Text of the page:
Even though it is called the Brazilian Sahara – its 155,000 hectare extension is bigger than the city of Sao Paulo -, the Lencois Marahenses National Park is not exactly a desert, yet it has a landscape with those typical characteristics.
It rains 3 times more in here than at the renowned African desert. The rainy season, from November to June, is so powerful that gives birth to huge temporary lagoons of crystalline fresh waters.
Nevertheless, these lagoons are inhabited by fishes that later will be used as food by the migrating birds coming all the way from the North Pole, such as the Lesser Yellowlegs (Tringa flavipes) and the Treinta y tres.
Meadows of white and golden sands, constantly changing their shape according to the creative mood and whim of the winds, extend around these oases as far as the eye can follow. Along 90 km of littoral, beautiful, extended and deserted beaches get linked.
This unique ecological organization is located in the State of Maranhao, in the north-eastern part of Brazil.
Another characteristic that makes this a unique area in Brazil is the superficiality of its subterranean waters. The waters under the earth are so close to the surface that a two metre pipe is enough to make this vital liquid outpour with an impetuous spout.
Some families usually migrate to the savannahs of Marahenses during the rainy season, and build makeshift huts on top of the meadows to make use of the fishing resources in the temporary lagoons. Afterwards they will abandon Lencois during the dry season to make a living out of farming by the riverbanks.
Visitors arriving to this part of Brazil will see white meadows everywhere in the horizon like cloths drying up under the sun. They are conformed by fine and light grains of quartz; some resemble mountains up to 40 m high and they sometimes cluster along 50 m of beaches and inland deserts as well.
The lagoons, whose surfaces undulate with the strong trade winds, have pigments ranging from blue-turquoise to green-emerald, under a sky every now and then blue and sometimes packed with clouds.
The vegetation is limited to a comparatively small area where mangroves can be seen nourishing at the damps and marshes close to the main or secondary river courses and at the borders of the ocean as well.
The red mangrove can reach up to 12 m high. Other well known and popular species are the white mangrove and the so called Siriba mangrove.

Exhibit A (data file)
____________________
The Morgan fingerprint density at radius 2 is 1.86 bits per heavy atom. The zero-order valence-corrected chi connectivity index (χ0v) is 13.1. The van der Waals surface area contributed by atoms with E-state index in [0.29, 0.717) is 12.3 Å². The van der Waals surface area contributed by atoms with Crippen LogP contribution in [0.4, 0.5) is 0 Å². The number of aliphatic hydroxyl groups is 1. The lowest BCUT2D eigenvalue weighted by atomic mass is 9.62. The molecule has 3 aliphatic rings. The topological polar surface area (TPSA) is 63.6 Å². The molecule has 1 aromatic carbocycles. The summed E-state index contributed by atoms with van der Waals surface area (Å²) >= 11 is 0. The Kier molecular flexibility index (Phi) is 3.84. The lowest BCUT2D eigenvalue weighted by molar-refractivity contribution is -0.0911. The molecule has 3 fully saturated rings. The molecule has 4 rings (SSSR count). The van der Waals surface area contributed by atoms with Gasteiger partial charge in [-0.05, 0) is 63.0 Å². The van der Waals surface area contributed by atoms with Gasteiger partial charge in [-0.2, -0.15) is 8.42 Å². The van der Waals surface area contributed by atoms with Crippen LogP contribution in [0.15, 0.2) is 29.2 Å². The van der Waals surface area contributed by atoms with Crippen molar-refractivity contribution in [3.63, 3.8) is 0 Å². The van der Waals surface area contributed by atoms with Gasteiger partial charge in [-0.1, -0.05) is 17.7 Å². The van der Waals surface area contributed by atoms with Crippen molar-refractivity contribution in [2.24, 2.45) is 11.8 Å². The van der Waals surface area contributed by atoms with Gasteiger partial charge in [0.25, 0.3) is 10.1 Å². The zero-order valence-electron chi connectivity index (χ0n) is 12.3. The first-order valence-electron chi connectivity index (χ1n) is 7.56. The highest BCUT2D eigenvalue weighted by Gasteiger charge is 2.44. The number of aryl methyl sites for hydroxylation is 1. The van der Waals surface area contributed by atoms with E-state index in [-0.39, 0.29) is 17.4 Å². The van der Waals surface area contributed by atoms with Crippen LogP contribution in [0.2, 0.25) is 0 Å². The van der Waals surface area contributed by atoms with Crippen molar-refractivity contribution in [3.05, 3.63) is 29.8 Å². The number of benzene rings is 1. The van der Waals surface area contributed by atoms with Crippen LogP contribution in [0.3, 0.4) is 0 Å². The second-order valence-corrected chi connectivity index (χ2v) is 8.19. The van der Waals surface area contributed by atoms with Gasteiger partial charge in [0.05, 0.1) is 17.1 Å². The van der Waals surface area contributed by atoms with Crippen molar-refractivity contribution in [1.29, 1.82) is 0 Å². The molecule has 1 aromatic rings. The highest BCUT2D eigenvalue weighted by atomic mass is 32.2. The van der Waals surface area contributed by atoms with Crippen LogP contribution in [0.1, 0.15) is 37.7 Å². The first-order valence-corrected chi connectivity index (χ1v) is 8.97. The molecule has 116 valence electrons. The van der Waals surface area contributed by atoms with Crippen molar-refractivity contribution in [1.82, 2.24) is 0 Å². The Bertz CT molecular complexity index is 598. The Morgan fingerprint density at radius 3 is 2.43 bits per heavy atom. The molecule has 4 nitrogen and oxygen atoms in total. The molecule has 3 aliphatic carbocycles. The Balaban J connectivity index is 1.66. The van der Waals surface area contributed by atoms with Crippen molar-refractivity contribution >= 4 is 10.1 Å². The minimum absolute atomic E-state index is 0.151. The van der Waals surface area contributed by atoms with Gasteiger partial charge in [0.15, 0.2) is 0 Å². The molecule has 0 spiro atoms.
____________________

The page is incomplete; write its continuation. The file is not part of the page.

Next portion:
Diverse migratory birds nest close to the shore, such is the blue winged Cassin’s auklet (Ptychor amphus aleuticus australis) arriving from territories within the United States between February and April. The woodcutter deer, the Southern Spectacle Caiman (Caiman jacare) and the Paca (Agouti paca) make themselves noted at the mangrove stands.
The climate shows an average temperature of over 18 C though it can climb up to 40 C at day time. There are only two seasons here: the rainy one and the dry one in here.
There are no roads leading to the lagoons spots, therefore the use of a sports utility vehicle is advisable. The most common accesses pass through Barreirinhas, Bella Balsa and Atins, or through Sucuriju in the westernmost tip.
Blue Lagoon – Of transparent waters and 3 m depths, the lagoon is located in the berders of the park. You have to take an almost 30 minute drive coming from Barreirinhas to arrive there.
Boa Esperanca Lagoon – Ideal spot for delightful refreshing bathes and canoe rides. It holds water only during the rainy season. It takes a 40 minutes drive from the centre of the park.
Bonita Lagoon – It is an attractive natural pool that always keeps its waters. It is located in the edge of the park, all along the tracks leading to the Blue Lagoon. It is one of the most popular among tourists.
Santo Amaro Lagoon – It is the biggest in Lencois and it is a big mirror of permanent waters.
Baja Grande – It is a small village much afar than other far away nice small villages. The families living there still keep old simple habits. It is in the middle of the park and in no man’s land. Access is difficult.
Village of Sucuriju – Another cute village located close to the southern limit of the park. A sports utility vehicle is of absolute necessity. Quemada de los Britos – An oasis floating firmly on an ocean of meadows, at the edge of the Rio Negro River. It is placed at approx 4 hours from Sucuriju. Access is only advisable with a four wheel drive vehicle only.
How to get there
By plane – Single engine planes make regular flights from Sao Luis to Barreirinhas. The flight takes about an hour.
- Be in a good physical shape and prepare yourself for long hikes through beaches and meadows.
- Take an expert guide who knows the region well.
- Protect your skin with solar filters before starting the hike. Use sunglasses to minimize the effects of the sun reflecting on the white surface of the sands.
- Never go alone. Learn the basic first aid and orientation techniques.
- Carry enough water for the trek for it is a warm weather region.
- Remember to pick up your garbage and to bring it out with you until finding a place in the city where to dispose of it properly.